Bay Space Faces Extended Warmth Wave; Extreme Warmth Warning For Inland East Bay, South Bay – CBS San Francisco
(CBS SF) – The National Weather Service announced that the Bay Area will experience a sustained heat wave from this weekend through mid-next week and has issued an excessive heat warning for inland areas in the East Bay and South Bay.
The heat warnings and clocks issued by the NWS prompted the California Independent System Operator (ISO) to demand voluntary power savings by residents of the state and to post a nationwide Flex Alert on Friday from 3:00 p.m. to 10:00 p.m.
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The state ISO found that the electricity grid operator predicts an increase in electricity demand based on the forecast high temperatures, primarily due to the use of air conditioning in residential areas.
Consumers are encouraged to save electricity, especially in the late afternoon and early evening, when the grid is the most stressed due to higher demand and declining solar energy production. Consumers should also consider turning off unnecessary lights, using large appliances before 3 p.m. and after 10 p.m., and setting their air conditioning thermostats to 78 degrees or higher.
For more information on Flex Alerts and tips on how to save electricity, visit the ISO Flex Alert website.
In addition, the Bay Area Air Quality Management District issued a spare-the-air alert for Friday that light winds, combined with triple-digit domestic temperatures and vehicle emissions, could lead to unhealthy smog buildup in the Bay Area.
The heat warning, which goes into effect on Friday at 11 a.m. and extends through Wednesday at 9 p.m., applies to Inner East Bay Counties, South Bay, East Bay Interior Valleys, East Bay Hills and Diablo Range as well as that Santa Clara Valley including San Jose. The warning also applies to inland areas of Monterey and San Benito counties south of the Bay Area.
A prolonged heat wave affects the interior from Friday to Wednesday. Our Excessive Heat Watch is now an excessive heat warning. The east and north bays will be hot tomorrow, and now a heat warning applies. #cawx #beattheheat pic.twitter.com/xo89Kzesf4
– NWS Bay Area (@NWSBayArea) August 13, 2020
“Because of the long duration of this event, the build-up of heat stress will have a significant impact on the general public, pets, vegetation and farm animals in the area, especially those sensitive to heat,” the weather service said.
The afternoon highs inland could range from the mid-90s to 105 degrees from Friday and this weekend and possibly last into the next week, the weather service said.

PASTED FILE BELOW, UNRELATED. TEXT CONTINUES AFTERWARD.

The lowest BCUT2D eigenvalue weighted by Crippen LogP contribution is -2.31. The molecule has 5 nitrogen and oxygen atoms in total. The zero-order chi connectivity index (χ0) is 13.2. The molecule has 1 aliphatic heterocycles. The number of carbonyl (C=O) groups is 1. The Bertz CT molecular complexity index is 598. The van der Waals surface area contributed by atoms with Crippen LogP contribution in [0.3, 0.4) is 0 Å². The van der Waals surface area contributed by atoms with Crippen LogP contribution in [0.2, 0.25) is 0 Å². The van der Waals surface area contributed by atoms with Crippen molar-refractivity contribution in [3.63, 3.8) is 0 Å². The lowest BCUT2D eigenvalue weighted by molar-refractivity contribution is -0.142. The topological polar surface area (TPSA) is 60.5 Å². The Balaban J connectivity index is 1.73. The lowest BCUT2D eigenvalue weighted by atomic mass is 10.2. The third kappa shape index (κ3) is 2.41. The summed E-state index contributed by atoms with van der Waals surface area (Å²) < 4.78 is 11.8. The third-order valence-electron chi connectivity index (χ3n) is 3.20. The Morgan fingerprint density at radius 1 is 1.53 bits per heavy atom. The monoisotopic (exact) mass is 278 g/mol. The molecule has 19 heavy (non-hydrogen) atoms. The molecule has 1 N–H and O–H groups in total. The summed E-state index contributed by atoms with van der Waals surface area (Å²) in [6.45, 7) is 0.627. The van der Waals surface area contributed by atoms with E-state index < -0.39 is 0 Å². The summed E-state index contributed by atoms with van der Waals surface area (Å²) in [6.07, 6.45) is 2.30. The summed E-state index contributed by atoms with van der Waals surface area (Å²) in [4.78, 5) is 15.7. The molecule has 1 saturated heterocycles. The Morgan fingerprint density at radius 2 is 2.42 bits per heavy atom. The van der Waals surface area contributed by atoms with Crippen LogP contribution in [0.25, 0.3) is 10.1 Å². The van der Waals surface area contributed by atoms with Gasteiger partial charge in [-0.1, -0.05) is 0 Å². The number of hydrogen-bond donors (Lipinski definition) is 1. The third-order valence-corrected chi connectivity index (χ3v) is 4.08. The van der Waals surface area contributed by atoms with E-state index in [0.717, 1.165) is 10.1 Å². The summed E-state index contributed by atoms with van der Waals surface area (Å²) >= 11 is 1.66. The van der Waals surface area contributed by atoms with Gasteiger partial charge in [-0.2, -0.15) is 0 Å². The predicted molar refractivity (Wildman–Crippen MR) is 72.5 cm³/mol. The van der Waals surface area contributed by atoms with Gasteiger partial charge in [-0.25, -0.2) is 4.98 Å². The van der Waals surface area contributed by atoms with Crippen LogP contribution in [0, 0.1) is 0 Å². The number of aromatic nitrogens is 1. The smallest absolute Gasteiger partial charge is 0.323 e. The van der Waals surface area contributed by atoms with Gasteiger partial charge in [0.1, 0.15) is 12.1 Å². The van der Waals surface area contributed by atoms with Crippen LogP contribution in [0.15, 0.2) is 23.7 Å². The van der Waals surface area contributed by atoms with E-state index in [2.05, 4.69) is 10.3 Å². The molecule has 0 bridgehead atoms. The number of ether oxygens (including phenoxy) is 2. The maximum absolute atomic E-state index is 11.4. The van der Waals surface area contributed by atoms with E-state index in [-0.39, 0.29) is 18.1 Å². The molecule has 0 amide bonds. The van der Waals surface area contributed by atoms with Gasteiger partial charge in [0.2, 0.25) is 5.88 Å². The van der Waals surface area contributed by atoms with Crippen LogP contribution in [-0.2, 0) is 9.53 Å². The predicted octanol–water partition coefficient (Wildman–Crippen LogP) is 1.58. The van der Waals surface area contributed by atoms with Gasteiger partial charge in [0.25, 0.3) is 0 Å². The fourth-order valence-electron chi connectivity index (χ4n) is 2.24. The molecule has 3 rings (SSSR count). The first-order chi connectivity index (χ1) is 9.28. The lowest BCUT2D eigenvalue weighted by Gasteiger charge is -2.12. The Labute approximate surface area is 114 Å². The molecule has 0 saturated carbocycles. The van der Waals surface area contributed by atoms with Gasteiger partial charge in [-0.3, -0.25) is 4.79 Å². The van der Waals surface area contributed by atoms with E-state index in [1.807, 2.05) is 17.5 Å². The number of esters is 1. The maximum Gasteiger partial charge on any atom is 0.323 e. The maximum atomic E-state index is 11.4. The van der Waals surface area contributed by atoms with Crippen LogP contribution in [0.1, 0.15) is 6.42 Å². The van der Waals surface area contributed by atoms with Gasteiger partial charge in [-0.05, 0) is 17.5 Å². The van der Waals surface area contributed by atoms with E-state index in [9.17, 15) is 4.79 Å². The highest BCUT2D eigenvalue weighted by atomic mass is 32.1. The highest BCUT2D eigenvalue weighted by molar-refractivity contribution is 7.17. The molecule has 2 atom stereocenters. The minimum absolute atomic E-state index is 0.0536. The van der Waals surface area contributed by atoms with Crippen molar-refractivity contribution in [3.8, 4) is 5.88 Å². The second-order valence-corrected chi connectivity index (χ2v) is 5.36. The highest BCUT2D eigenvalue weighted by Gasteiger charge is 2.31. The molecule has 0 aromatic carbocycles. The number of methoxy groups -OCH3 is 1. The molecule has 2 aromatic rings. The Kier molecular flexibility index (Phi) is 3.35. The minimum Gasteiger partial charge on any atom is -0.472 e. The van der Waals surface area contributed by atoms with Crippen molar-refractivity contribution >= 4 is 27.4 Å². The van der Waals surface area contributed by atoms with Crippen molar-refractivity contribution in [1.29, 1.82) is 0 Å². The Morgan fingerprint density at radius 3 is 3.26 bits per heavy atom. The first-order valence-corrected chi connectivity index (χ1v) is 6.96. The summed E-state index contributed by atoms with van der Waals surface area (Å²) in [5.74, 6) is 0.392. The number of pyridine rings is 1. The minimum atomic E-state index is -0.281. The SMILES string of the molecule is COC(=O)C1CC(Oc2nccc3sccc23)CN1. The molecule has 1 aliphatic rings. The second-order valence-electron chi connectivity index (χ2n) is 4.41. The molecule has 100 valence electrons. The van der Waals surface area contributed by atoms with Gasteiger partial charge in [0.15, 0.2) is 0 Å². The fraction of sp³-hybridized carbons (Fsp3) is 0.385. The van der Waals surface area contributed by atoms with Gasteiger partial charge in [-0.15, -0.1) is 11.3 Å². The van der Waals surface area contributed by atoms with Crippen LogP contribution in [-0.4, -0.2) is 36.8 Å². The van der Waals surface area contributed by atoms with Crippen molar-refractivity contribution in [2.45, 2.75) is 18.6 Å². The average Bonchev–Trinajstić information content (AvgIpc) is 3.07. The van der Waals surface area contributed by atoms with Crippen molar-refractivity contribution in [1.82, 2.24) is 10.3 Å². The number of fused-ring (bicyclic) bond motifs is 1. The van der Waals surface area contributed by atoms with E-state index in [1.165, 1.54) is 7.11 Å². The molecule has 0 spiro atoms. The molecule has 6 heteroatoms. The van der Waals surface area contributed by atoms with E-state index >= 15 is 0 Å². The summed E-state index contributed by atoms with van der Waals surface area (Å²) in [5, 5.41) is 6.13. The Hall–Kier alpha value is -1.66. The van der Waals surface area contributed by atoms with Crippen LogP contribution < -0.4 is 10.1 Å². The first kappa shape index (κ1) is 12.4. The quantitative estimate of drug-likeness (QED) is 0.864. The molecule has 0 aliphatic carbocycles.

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On Thursday, the temperatures in cities in East Bay like Walnut Creek and Concord were already over 100 degrees. When you add a heat wave to a pandemic, even cooling down simply becomes complicated.
During a typical heat wave, a KPIX 5 refrigeration center visited in Pleasant Hill could provide 52 people with cold water, snacks, and air conditioning. With COVID-19 social distancing protocols, that number is reduced to just 11.
“The senior refrigeration center, malls, a lot of stores people would go to – Starbucks, McDonald’s – are closed to access. This is how people can come and sit, ”said Sandy Bustillo of the Contra Costa County Department of Employment and Human Services.
Eating outdoors – the lifeline of many restaurants in the pandemic – suddenly has an added burden.
Sunrise Bistro and Patio in Walnut Creek spent $ 12,000 preparing their patio and parking lot for al fresco dining, only to add more expenses on Thursday. The owners installed fog machines to keep their customers cool.
“We have 12 pop-up canopies that will hopefully help with the heat. We add the Mister and hope for the best, ”said Joe Stein, co-owner of Sunrise Bistro.
Meanwhile, the rest of the Bay Area, including the interior valleys of the North Bay, the areas around the San Francisco Bay and the Santa Cruz Mountains, is undergoing heat advisory. Afternoon highs in these areas could hit the 90s and possibly the 100s.
Overnight lows range from the upper 50s to the 70s in the hills, which could limit heat relief, officials said.
The weather service urged people to drink plenty of fluids, if possible not to be in the sun and in an air-conditioned room, and to check on relatives and neighbors. Children and pets are not allowed in vehicles.
People who work or spend time outdoors during the consultation should take extra precautions and postpone strenuous activities until the early morning or evening. Those who go to the coast for relief should also beware of possible currents.
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Andria Borba contributed to this story.